NBA Draft 2012: Wizards and Cavaliers Differ in Their Adherence to Draft Script

Rob MahoneyNBA Lead WriterJune 28, 2012

NEWARK, NJ - JUNE 28:  Dion Waiters of Syracuse greets NBA Commissioner David Stern (L) after he was selected number four overall by the the Cleveland Cavaliers during the first round of the 2012 NBA Draft at Prudential Center on June 28, 2012 in Newark, New Jersey. NOTE TO USER: User expressly acknowledges and agrees that, by downloading and/or using this Photograph, user is consenting to the terms and conditions of the Getty Images License Agreement.  (Photo by Elsa/Getty Images)
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Provided he was available when the No. 3 pick came around, the Washington Wizards were certain to select Bradley Beal. It was just a fit that made too much sense.

After trading to acquire Trevor Ariza and Emeka Okafor, the Wizards were desperately in need of a player who could stretch the floor, and Beal stood out as the one Top Five-worthy player with dependable three-point shooting. The other aspects of Beal's game may be merely solid or suspect, but he can do what so many other Wizards can't. For that reason alone, his selection in the Top Three seemed completely cemented.

The Cleveland Cavaliers—who also had an eye on Beal and had reportedly discussed hurdling the Wizards in order to select him with the Bobcats' No. 2 pick—decided to deviate a bit from the mock-draft script.

After being linked to Beal, Michael Kidd-Gilchrist (who was selected by the Bobcats) and Harrison Barnes, Cleveland instead opted to draft this summer's high-rising Dion Waiters despite his strange fit with Kyrie Irving. Waiters certainly could be viewed as having potentially bloated stock as a result of the pre-draft tides and the fact that he did not work out for any NBA teams whatsoever.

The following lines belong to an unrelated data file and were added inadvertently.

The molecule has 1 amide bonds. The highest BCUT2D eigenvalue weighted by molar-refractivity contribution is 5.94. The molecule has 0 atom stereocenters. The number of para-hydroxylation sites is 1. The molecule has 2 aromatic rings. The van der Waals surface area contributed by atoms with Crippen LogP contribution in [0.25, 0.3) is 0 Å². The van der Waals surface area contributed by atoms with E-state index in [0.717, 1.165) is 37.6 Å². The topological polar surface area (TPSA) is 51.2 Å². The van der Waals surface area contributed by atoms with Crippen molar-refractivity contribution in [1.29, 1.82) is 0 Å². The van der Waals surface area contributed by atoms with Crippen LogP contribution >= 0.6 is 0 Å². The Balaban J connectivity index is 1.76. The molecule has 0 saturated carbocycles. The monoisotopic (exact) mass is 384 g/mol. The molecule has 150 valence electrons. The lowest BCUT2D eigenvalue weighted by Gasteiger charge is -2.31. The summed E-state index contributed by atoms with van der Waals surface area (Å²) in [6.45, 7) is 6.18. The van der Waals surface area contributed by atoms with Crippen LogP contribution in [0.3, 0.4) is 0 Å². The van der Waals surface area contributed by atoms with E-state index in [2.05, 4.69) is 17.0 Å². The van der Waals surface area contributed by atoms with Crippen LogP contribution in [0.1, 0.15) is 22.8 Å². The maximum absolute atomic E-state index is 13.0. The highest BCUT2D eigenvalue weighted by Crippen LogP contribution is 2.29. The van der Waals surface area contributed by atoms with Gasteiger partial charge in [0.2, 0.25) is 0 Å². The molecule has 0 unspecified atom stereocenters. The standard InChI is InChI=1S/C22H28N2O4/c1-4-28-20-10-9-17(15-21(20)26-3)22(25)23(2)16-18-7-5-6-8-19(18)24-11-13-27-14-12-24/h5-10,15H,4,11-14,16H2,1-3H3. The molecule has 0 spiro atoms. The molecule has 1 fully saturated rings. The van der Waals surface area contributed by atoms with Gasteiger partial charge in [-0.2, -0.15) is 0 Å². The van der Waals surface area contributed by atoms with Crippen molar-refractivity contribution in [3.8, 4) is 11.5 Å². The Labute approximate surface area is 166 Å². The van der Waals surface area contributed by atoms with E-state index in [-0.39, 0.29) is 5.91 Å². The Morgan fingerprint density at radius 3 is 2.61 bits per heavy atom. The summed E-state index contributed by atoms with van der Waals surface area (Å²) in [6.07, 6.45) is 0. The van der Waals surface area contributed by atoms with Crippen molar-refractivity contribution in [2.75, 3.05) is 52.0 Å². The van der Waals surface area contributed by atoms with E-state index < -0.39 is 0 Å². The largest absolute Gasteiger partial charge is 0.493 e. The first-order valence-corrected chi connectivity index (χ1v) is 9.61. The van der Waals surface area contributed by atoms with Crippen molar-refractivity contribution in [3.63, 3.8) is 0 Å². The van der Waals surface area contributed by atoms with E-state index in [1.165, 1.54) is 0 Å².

That's a pretty remarkable risk for the Cavs to take, and although Waiters could pan out as a strong dribble-penetrator at the NBA level, their selection will long stand out for just how far it veered from the more predictable course.

Barnes was hardly an ideal selection, and position-wise, Thomas Robinson (who was also available) may not have made for the best frontcourt counterpart to Tristan Thompson.

Still, it's hard to blame anyone who sees the Cavs' grasp for Waiters as a flat-out reach; the mock-draft era of NBA coverage may be driven more by sourced hinting than logical fit, but regardless of which evaluative criteria we use to weigh Cleveland's selection, it seems to have come an entire act too early.